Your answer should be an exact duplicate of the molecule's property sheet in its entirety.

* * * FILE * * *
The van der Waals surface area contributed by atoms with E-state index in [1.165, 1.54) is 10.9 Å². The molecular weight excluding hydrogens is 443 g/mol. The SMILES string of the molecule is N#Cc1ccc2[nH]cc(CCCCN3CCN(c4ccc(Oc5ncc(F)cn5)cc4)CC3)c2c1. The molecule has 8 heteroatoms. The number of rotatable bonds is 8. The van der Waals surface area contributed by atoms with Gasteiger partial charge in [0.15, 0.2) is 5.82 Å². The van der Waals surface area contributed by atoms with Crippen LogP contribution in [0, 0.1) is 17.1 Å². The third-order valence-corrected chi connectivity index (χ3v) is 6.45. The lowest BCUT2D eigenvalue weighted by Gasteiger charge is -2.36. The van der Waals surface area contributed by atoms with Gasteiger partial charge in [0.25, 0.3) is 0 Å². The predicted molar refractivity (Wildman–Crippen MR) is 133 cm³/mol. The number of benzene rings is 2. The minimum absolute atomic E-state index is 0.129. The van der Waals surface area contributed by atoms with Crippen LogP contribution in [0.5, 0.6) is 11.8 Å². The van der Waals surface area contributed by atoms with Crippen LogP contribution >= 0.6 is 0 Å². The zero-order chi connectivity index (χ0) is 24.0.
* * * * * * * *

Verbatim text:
The van der Waals surface area contributed by atoms with E-state index in [1.165, 1.54) is 10.9 Å². The molecular weight excluding hydrogens is 443 g/mol. The SMILES string of the molecule is N#Cc1ccc2[nH]cc(CCCCN3CCN(c4ccc(Oc5ncc(F)cn5)cc4)CC3)c2c1. The molecule has 8 heteroatoms. The number of rotatable bonds is 8. The van der Waals surface area contributed by atoms with Gasteiger partial charge in [0.15, 0.2) is 5.82 Å². The van der Waals surface area contributed by atoms with Crippen LogP contribution in [0, 0.1) is 17.1 Å². The third-order valence-corrected chi connectivity index (χ3v) is 6.45. The lowest BCUT2D eigenvalue weighted by Gasteiger charge is -2.36. The van der Waals surface area contributed by atoms with Gasteiger partial charge in [0.25, 0.3) is 0 Å². The predicted molar refractivity (Wildman–Crippen MR) is 133 cm³/mol. The number of benzene rings is 2. The minimum absolute atomic E-state index is 0.129. The van der Waals surface area contributed by atoms with Crippen LogP contribution in [0.5, 0.6) is 11.8 Å². The van der Waals surface area contributed by atoms with Crippen LogP contribution >= 0.6 is 0 Å². The zero-order chi connectivity index (χ0) is 24.0.